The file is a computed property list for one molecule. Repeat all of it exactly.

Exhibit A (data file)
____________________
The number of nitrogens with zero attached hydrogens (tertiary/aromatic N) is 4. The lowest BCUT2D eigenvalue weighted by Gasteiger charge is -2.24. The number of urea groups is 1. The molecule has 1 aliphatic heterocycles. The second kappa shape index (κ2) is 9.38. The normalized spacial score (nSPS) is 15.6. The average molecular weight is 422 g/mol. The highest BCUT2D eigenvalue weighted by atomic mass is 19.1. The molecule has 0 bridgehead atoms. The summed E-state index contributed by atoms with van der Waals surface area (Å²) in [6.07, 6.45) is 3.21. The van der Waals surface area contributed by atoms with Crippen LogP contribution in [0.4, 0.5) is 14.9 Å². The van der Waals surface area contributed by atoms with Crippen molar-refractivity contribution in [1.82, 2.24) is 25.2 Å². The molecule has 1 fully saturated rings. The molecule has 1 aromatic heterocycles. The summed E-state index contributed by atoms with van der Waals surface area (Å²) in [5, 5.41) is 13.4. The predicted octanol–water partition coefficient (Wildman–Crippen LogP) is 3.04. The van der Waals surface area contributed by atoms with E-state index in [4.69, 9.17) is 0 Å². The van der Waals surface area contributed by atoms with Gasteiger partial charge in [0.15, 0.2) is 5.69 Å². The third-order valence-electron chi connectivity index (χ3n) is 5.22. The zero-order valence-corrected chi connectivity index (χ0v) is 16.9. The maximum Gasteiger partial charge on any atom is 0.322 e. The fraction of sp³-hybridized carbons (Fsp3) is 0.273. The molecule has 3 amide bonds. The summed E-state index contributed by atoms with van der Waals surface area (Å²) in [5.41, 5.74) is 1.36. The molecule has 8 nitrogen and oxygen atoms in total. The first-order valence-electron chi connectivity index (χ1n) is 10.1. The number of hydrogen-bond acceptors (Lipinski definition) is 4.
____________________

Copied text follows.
The number of nitrogens with zero attached hydrogens (tertiary/aromatic N) is 4. The lowest BCUT2D eigenvalue weighted by Gasteiger charge is -2.24. The number of urea groups is 1. The molecule has 1 aliphatic heterocycles. The second kappa shape index (κ2) is 9.38. The normalized spacial score (nSPS) is 15.6. The average molecular weight is 422 g/mol. The highest BCUT2D eigenvalue weighted by atomic mass is 19.1. The molecule has 0 bridgehead atoms. The summed E-state index contributed by atoms with van der Waals surface area (Å²) in [6.07, 6.45) is 3.21. The van der Waals surface area contributed by atoms with Crippen LogP contribution in [0.4, 0.5) is 14.9 Å². The van der Waals surface area contributed by atoms with Crippen molar-refractivity contribution in [1.82, 2.24) is 25.2 Å². The molecule has 1 fully saturated rings. The molecule has 1 aromatic heterocycles. The summed E-state index contributed by atoms with van der Waals surface area (Å²) in [5, 5.41) is 13.4. The predicted octanol–water partition coefficient (Wildman–Crippen LogP) is 3.04. The van der Waals surface area contributed by atoms with E-state index in [4.69, 9.17) is 0 Å². The van der Waals surface area contributed by atoms with Gasteiger partial charge in [0.15, 0.2) is 5.69 Å². The third-order valence-electron chi connectivity index (χ3n) is 5.22. The zero-order valence-corrected chi connectivity index (χ0v) is 16.9. The maximum Gasteiger partial charge on any atom is 0.322 e. The fraction of sp³-hybridized carbons (Fsp3) is 0.273. The molecule has 3 amide bonds. The summed E-state index contributed by atoms with van der Waals surface area (Å²) in [5.41, 5.74) is 1.36. The molecule has 8 nitrogen and oxygen atoms in total. The first-order valence-electron chi connectivity index (χ1n) is 10.1. The number of hydrogen-bond acceptors (Lipinski definition) is 4.